Mark Lefebvre 04:39

Well and actually that’s a good segue. So we’re going to be taking live questions in the last 15 minutes of this but there is a question that was already here from Gil and I want to pop it up because it is related to that and I think it is important because I also want to talk about the analytics that I know are important to you. And Gil said that he bought that paperback on Amazon advertising. And you extolled 8C, eight clicks I’m assuming that means, as being a benchmark for Amazon. So the question he asked there is, do you think the price has risen since then? Or how has that changed?

Brian Meeks 05:10

Okay, I’m not, I’m reading this as, “in which you extolled 8c” as being eight cents.

Mark Lefebvre 05:21

Oh, sorry. I was thinking clicks.

Brian Meeks 05:25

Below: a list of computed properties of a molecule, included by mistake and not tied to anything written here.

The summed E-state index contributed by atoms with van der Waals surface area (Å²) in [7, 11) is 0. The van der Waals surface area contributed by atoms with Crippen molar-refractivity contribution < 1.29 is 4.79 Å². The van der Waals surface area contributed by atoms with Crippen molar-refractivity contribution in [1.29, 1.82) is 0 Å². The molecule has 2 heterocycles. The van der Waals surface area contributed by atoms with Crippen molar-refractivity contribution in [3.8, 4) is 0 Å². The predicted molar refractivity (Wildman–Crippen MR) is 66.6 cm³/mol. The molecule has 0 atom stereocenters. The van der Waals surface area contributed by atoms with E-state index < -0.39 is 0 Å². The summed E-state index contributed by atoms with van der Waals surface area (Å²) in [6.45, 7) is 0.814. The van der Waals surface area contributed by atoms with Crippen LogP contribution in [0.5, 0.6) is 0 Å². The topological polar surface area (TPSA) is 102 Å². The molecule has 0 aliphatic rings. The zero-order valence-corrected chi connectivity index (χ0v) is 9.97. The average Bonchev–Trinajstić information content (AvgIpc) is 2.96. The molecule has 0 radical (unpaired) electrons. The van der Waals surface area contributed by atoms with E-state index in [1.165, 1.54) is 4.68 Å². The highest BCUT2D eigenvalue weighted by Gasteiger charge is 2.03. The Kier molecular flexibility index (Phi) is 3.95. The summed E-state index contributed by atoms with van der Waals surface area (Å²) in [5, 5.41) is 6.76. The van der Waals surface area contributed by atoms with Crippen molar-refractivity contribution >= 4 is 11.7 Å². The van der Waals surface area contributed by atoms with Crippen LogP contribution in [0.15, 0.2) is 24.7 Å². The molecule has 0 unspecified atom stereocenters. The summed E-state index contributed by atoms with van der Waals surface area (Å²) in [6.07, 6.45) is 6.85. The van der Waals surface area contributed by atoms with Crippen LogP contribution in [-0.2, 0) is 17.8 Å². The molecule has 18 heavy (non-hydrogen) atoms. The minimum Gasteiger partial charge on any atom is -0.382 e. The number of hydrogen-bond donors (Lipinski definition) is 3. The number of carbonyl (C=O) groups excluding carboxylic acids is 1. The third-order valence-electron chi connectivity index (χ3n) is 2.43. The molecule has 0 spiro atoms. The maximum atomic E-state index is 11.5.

In the book at the time, when I began writing it, I was paying eight cents per click. The price has risen since then. The price has risen by 400 to 800% since then. And so it was very easy to run profitable ads, when you were getting eight cents per click. In fact, when I started, I had descriptions that were converting at 130. But I was only paying 8 cents a click. Okay, so I was spending $2.40 to get a new reader. My books are priced at $3.99 or $4.99. So I was making $3.45. So Book One was profitable right out of the gate. And then with readthrough, my return on investment at eight cents was 300 to 400%. But then as prices, but then I discovered the power of copywriting and was able to improve my conversion rate, and all these things. And so that was happening at the time that the book was coming out. And people were flooding in. And because of competition, the price grew. And the other component is that there are many, many authors now who do Amazon ads. And for the most part, they never test a lower bid. So the mindset is always, oh, my ad died, I should raise the bid, which is not correct, because ads die. And so you were paying 50 cents. And you’ve got this ad that you think is precious, and it died, which it is going to do. So then you raise it 25 cents a click? Well, okay, if you’re going to offer Amazon ridiculous amounts of money per click, they’ll give you more impressions. But it would have been better just to archive the ad, write a new one, and start getting a fresh batch of impressions. So because the market has shifted, where 95% of authors don’t like to do math or analytics, it is grotesquely inflated. I had a client that I worked with for 13 months where, in that time, and he has a very long series. So it’s a lot of readthrough, a lot of margin. During that time we kept his cost per click between I think 42 and 53 cents. And I constantly hammered on him to, we quit ads, replaced them, quit ads, replaced them. After 13 months, I thought he didn’t need to pay me my ridiculous fees, I’m grotesquely overpriced. And then he reached out to me about eight months after that with a question. And he sent me the Excel thing that we use to track his data. For 13 months, I kept his cost per click in check. As soon as he stopped working with me, he just ran it up to $1.30 a click. And that’s just massive damage to one’s ROI. And so that’s the biggest issue right now. It’s really hard to fight against a public that isn’t interested in running ads profitably.